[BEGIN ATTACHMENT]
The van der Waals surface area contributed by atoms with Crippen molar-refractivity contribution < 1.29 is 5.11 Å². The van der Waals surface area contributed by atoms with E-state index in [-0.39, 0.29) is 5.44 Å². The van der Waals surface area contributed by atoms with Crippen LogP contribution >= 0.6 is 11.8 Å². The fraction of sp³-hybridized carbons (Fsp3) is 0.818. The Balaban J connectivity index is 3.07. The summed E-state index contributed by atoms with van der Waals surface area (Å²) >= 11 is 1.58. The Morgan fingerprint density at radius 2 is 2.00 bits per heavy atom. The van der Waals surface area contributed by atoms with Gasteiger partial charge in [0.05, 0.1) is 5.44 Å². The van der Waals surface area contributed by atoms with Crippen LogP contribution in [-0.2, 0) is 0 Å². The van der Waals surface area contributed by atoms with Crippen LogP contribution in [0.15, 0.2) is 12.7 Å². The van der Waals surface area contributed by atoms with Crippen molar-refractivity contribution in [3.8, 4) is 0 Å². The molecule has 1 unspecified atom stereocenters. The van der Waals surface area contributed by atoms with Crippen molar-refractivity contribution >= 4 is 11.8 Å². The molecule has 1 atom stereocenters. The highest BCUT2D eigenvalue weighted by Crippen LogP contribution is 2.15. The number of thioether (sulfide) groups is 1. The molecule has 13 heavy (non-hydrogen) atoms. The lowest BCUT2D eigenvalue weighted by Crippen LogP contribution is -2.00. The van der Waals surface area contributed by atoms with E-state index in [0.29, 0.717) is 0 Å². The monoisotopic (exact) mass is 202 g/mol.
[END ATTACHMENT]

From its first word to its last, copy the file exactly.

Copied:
The van der Waals surface area contributed by atoms with Crippen molar-refractivity contribution < 1.29 is 5.11 Å². The van der Waals surface area contributed by atoms with E-state index in [-0.39, 0.29) is 5.44 Å². The van der Waals surface area contributed by atoms with Crippen LogP contribution >= 0.6 is 11.8 Å². The fraction of sp³-hybridized carbons (Fsp3) is 0.818. The Balaban J connectivity index is 3.07. The summed E-state index contributed by atoms with van der Waals surface area (Å²) >= 11 is 1.58. The Morgan fingerprint density at radius 2 is 2.00 bits per heavy atom. The van der Waals surface area contributed by atoms with Gasteiger partial charge in [0.05, 0.1) is 5.44 Å². The van der Waals surface area contributed by atoms with Crippen LogP contribution in [-0.2, 0) is 0 Å². The van der Waals surface area contributed by atoms with Crippen LogP contribution in [0.15, 0.2) is 12.7 Å². The van der Waals surface area contributed by atoms with Crippen molar-refractivity contribution in [3.8, 4) is 0 Å². The molecule has 1 unspecified atom stereocenters. The van der Waals surface area contributed by atoms with Crippen molar-refractivity contribution >= 4 is 11.8 Å². The molecule has 1 atom stereocenters. The highest BCUT2D eigenvalue weighted by Crippen LogP contribution is 2.15. The number of thioether (sulfide) groups is 1. The molecule has 13 heavy (non-hydrogen) atoms. The lowest BCUT2D eigenvalue weighted by Crippen LogP contribution is -2.00. The van der Waals surface area contributed by atoms with E-state index in [0.29, 0.717) is 0 Å². The monoisotopic (exact) mass is 202 g/mol.